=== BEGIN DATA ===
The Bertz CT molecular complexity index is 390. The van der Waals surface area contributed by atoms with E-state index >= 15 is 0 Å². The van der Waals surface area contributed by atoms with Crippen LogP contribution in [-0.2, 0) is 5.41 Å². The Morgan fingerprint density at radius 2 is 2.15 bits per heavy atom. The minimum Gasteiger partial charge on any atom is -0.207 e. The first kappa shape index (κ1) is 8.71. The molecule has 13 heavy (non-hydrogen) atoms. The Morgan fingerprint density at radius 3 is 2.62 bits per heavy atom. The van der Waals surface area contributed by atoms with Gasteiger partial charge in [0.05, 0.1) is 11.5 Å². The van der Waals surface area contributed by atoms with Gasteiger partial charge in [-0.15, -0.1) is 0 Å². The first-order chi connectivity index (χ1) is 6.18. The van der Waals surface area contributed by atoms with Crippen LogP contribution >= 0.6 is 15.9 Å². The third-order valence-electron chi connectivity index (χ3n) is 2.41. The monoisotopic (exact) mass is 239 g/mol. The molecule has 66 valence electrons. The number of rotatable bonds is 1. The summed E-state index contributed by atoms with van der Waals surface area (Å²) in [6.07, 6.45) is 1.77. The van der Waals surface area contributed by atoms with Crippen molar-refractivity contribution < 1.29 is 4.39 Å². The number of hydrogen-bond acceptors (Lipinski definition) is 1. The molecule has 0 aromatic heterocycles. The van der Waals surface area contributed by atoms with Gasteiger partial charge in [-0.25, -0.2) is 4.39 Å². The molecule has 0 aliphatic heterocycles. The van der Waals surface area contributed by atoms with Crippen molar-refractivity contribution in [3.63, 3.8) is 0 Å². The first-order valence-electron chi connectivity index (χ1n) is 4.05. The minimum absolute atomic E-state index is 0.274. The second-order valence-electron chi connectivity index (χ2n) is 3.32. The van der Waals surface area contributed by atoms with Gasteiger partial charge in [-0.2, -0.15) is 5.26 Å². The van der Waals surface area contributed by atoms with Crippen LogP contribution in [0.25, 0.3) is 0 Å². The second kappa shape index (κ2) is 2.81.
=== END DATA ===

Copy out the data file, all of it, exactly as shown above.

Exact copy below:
The Bertz CT molecular complexity index is 390. The van der Waals surface area contributed by atoms with E-state index >= 15 is 0 Å². The van der Waals surface area contributed by atoms with Crippen LogP contribution in [-0.2, 0) is 5.41 Å². The Morgan fingerprint density at radius 2 is 2.15 bits per heavy atom. The minimum Gasteiger partial charge on any atom is -0.207 e. The first kappa shape index (κ1) is 8.71. The molecule has 13 heavy (non-hydrogen) atoms. The Morgan fingerprint density at radius 3 is 2.62 bits per heavy atom. The van der Waals surface area contributed by atoms with Gasteiger partial charge in [0.05, 0.1) is 11.5 Å². The van der Waals surface area contributed by atoms with Gasteiger partial charge in [-0.15, -0.1) is 0 Å². The first-order chi connectivity index (χ1) is 6.18. The van der Waals surface area contributed by atoms with Crippen LogP contribution >= 0.6 is 15.9 Å². The third-order valence-electron chi connectivity index (χ3n) is 2.41. The monoisotopic (exact) mass is 239 g/mol. The molecule has 66 valence electrons. The number of rotatable bonds is 1. The summed E-state index contributed by atoms with van der Waals surface area (Å²) in [6.07, 6.45) is 1.77. The van der Waals surface area contributed by atoms with Crippen molar-refractivity contribution < 1.29 is 4.39 Å². The number of hydrogen-bond acceptors (Lipinski definition) is 1. The molecule has 0 aromatic heterocycles. The van der Waals surface area contributed by atoms with Gasteiger partial charge in [-0.25, -0.2) is 4.39 Å². The molecule has 0 aliphatic heterocycles. The van der Waals surface area contributed by atoms with Crippen molar-refractivity contribution in [3.63, 3.8) is 0 Å². The first-order valence-electron chi connectivity index (χ1n) is 4.05. The minimum absolute atomic E-state index is 0.274. The second-order valence-electron chi connectivity index (χ2n) is 3.32. The van der Waals surface area contributed by atoms with Gasteiger partial charge in [-0.2, -0.15) is 5.26 Å². The van der Waals surface area contributed by atoms with Crippen LogP contribution in [0.25, 0.3) is 0 Å². The second kappa shape index (κ2) is 2.81.